Posted Monday, December 26, 2011, 10:20 AM
As described in a video-containing article by Jonathon M. Seidl for Glenn Beck’s news website, The Blaze, a song called “Wherever You Are,” by a group of military wives, has become the fastest-selling single on the British charts in three years.
According to Seidl’s article, “Hear the Tear-Jerking, Fastest-Selling Single in Britain in 3 Years…By a Group of Military Wives”:
The song has become the fastest-selling single in Britain in the last three years. It sold 556,000 copies in the last week, more than the rest of the top 12 combined. And it’s not the work of a teen pop sensation or even a “professional” musician. Rather, it came from a bunch of military wives singing their hearts out. And the result is nothing short of tear-jerking and spectacular.
“This is so surreal. Who would have guessed in those first rehearsals that we could take Christmas Number 1″ the choir’s director, Gareth Malone, told the Telegraph. He formed the group for a BBC singing competition called, “The Choir.”
And they all stuck singing gold.
The song is called “Wherever You Are,” and the video features not only the song, but a behind-the-scenes look at the song’s recording:
Conservative (and essential-to-read) British writer Melanie Phillips has published a piece glowing about the Military Wives and “Wherever You Are.” Phillips wrote:
… What made it all so deeply poignant was the situation they were thus transcending through song. For this was an aspect of military life that no one ever sees — the terrible anxiety and dread under which military wives and partners routinely live, terrified of the knock on the door bearing the news that their menfolk have been killed or injured in battle.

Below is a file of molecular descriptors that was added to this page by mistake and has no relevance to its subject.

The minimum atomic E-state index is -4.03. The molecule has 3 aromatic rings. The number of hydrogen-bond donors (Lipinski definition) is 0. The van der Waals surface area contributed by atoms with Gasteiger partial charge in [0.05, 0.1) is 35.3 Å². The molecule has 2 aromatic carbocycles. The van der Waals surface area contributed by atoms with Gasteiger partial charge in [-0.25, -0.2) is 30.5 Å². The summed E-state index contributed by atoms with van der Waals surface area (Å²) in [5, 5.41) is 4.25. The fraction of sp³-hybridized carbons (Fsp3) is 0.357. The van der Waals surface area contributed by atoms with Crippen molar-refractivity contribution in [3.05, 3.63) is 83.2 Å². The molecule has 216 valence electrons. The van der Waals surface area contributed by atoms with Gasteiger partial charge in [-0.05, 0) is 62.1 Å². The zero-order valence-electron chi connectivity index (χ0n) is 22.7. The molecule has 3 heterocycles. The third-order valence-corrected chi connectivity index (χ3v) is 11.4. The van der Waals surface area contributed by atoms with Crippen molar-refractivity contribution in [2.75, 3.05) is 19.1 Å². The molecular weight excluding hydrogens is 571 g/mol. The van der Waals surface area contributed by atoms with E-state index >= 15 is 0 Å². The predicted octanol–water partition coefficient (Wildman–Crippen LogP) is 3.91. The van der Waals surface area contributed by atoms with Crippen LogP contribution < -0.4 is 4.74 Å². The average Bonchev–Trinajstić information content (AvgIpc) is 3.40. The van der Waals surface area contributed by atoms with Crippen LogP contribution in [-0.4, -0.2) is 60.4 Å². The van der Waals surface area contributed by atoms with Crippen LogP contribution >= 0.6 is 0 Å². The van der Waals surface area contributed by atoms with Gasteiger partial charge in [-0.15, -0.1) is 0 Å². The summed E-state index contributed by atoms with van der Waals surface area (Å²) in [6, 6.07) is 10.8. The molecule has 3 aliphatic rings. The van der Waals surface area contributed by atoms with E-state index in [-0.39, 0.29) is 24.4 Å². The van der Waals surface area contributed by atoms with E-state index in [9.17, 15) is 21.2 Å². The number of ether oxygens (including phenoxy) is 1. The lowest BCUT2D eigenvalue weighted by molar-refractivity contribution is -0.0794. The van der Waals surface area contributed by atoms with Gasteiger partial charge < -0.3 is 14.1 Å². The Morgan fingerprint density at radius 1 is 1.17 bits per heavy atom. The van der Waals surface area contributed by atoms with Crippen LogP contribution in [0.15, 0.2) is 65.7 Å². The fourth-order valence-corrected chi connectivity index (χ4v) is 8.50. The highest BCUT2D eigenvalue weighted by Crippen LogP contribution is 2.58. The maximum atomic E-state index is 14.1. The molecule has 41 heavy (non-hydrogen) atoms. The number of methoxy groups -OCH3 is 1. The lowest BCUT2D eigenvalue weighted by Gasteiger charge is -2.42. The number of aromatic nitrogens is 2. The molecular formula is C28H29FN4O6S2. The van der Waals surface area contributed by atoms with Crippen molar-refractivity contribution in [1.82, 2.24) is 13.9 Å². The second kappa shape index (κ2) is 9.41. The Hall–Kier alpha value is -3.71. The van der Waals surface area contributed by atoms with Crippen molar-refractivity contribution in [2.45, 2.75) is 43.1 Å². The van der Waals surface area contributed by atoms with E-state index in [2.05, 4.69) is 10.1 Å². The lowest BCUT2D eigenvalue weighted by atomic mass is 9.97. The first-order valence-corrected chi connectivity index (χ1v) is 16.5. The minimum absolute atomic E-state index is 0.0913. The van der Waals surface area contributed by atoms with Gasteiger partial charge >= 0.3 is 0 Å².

Worse still, these women were revealed to be so very alone. Even on the base where they lived they knew very few others in the same situation.
With their status and social circle defined by their husband’s rank, they lived in virtual isolation alongside women afflicted by the very same loneliness, dread and other pressures …
… Yet — while truly inspiring — these shows did not catch the imagination of the public in the same way as did the military wives. For the impact of this series came from the virtues it celebrated, which are now so often denigrated or sneered at, but to which so many feel the deepest and most visceral of attachments.
Virtues such as self-sacrifice, duty and stoicism — the quiet, unassuming heroism of ordinary women coping with separation and the fear of being bereaved on the battlefield. For it is not just soldiers making a sacrifice for their country but their wives and families, too.
And we were touched also because, in an age which has made a fetish of emotional incontinence and tells us that the worst thing we can do is repress our emotions, what these women showed us was the dignity and nobility of emotional restraint.
They minimise their fears and their privations in order to keep the spirits of their fighting menfolk up. In other words, this restraint is itself an act of selfless love.
Commenters to The Blaze have so far been glowing about the song and its rise. Among comments left to Seidl’s story were the following:
“truthseekerusa”: “Thank you Jonathan and the Blaze for bringing this inspiring video to us. May God bless these women for sharing their beautiful voices and help us to remember the sacrifices military families make so that we may be safe.”
“LukeAppling”: “Hooray for the ladies! Slodiers always love their wives to think highly of them as we all do.”
“65Mustang”: “Beautiful, just beautiful…could listen to it all day and had some tears while listening.”
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